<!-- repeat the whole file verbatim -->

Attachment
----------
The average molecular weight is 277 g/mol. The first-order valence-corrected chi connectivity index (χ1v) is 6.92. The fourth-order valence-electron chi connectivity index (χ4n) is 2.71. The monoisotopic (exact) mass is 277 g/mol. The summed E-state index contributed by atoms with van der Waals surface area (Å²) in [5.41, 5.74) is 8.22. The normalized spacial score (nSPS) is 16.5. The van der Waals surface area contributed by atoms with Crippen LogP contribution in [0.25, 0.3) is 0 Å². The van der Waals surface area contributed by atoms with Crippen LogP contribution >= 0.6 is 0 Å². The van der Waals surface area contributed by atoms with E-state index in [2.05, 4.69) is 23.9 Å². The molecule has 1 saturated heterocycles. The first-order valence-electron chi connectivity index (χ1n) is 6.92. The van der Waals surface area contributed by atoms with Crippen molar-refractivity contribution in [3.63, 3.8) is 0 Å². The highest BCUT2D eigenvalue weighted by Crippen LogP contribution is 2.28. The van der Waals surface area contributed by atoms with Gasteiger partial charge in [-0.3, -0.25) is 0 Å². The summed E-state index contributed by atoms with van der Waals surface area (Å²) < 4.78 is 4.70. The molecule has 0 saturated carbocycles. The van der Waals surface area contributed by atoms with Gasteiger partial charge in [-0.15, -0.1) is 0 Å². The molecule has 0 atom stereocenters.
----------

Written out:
The average molecular weight is 277 g/mol. The first-order valence-corrected chi connectivity index (χ1v) is 6.92. The fourth-order valence-electron chi connectivity index (χ4n) is 2.71. The monoisotopic (exact) mass is 277 g/mol. The summed E-state index contributed by atoms with van der Waals surface area (Å²) in [5.41, 5.74) is 8.22. The normalized spacial score (nSPS) is 16.5. The van der Waals surface area contributed by atoms with Crippen LogP contribution in [0.25, 0.3) is 0 Å². The van der Waals surface area contributed by atoms with Crippen LogP contribution >= 0.6 is 0 Å². The van der Waals surface area contributed by atoms with E-state index in [2.05, 4.69) is 23.9 Å². The molecule has 1 saturated heterocycles. The first-order valence-electron chi connectivity index (χ1n) is 6.92. The van der Waals surface area contributed by atoms with Crippen molar-refractivity contribution in [3.63, 3.8) is 0 Å². The highest BCUT2D eigenvalue weighted by Crippen LogP contribution is 2.28. The van der Waals surface area contributed by atoms with Gasteiger partial charge in [-0.3, -0.25) is 0 Å². The summed E-state index contributed by atoms with van der Waals surface area (Å²) < 4.78 is 4.70. The molecule has 0 saturated carbocycles. The van der Waals surface area contributed by atoms with Gasteiger partial charge in [-0.15, -0.1) is 0 Å². The molecule has 0 atom stereocenters.